The "higher patience" alluded to also requires a care. It is the fine line between pride and humility. Both are extremes and mistakes; oscillations from35 one to the other are only a trifle better. How shall we be proud when we are so small? How dare we be humble when we are so great? In both we blaspheme. But there is that firm spot between the two which is the place "neither too high nor too low" on which Krishna told Arjuna to sit; a spot of his own. It is the firm place which our faith has won from the world. On it we are always to stand calmly, not overshadowed by any man however great, because each of us contains the potentialities of every other. "Not overshadowed" does not mean that we are not to show reverence to those through whom the soul speaks. It is the great soul we reverence, and not the mortal clay. We are to examine thoughtfully all that comes to us from such persons, and all that comes to us from any source wearing the aspect of truth, and try faithfully to see wherein it may be true, laying it aside, if we fail, as fruit not ripe for us yet. We are not to yield up our intuitions to any being, while we may largely doubt our judgment at all times. We are not to act without the inner asseveration, but we must not remain ignorant of the serious difficulty of separating this intuitive voice from the babble and prattle of fancy, desire, or pride. If we are just to ourselves we shall hold the balance evenly. How can we be just to any other who are not just to ourselves? In the Law a man suffers as much from injustice to himself as to another; it matters not in whose interests he has opposed the universal currents; the Law only knows that he has tried to deflect them by an injustice. It takes no account of persons nor even of ignorance of the Law. It is an impartial, impersonal force, only to be understood by the aid of the higher patience, which at once dares all and endures all.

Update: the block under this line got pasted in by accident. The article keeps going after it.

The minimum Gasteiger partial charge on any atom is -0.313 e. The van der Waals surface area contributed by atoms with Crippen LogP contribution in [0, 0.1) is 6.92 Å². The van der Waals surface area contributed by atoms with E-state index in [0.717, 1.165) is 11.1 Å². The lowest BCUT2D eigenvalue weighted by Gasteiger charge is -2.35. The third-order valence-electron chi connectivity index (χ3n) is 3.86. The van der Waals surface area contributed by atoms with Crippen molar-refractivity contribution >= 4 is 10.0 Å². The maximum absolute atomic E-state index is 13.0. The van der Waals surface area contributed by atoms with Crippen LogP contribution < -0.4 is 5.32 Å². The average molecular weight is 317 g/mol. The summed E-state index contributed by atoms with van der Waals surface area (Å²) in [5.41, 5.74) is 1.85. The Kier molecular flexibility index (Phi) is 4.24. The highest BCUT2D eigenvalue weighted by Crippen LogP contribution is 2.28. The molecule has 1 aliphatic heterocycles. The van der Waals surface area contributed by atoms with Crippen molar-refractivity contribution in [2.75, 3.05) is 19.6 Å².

This movement has, among others, an object which should be borne in mind. It is the union of the West with the East, the revival in the East of those greatnesses which once were hers, the development in the West of that Occultism which is appropriate for it, so that it may, in its turn, hold out a helping hand to those of older blood who may have become fixed in one idea, or degraded in spirituality.
How may it be stopped? How many have thought of this I do not know, but here is a fact. As a sincere student works on, his work makes him come every day nearer to a step, and if it be an advance then it is certain there is a sort of silence or loneliness all around in the forest of his nature. Then he may stop all by allowing despair to come in with various reasons and pretexts; he may thus throw himself to where he began. This is not arbitrary law but Nature's. It is a law of mind, and the enemies of man take advantage of it for the undoing of the unwary disciple. I would never let the least fear or despair come before me, but if I cannot13 see the road, nor the goal for the fog, I would simply sit down and wait; I would not allow the fog to make me think no road was there, and that I was not to pass it. The fogs must lift.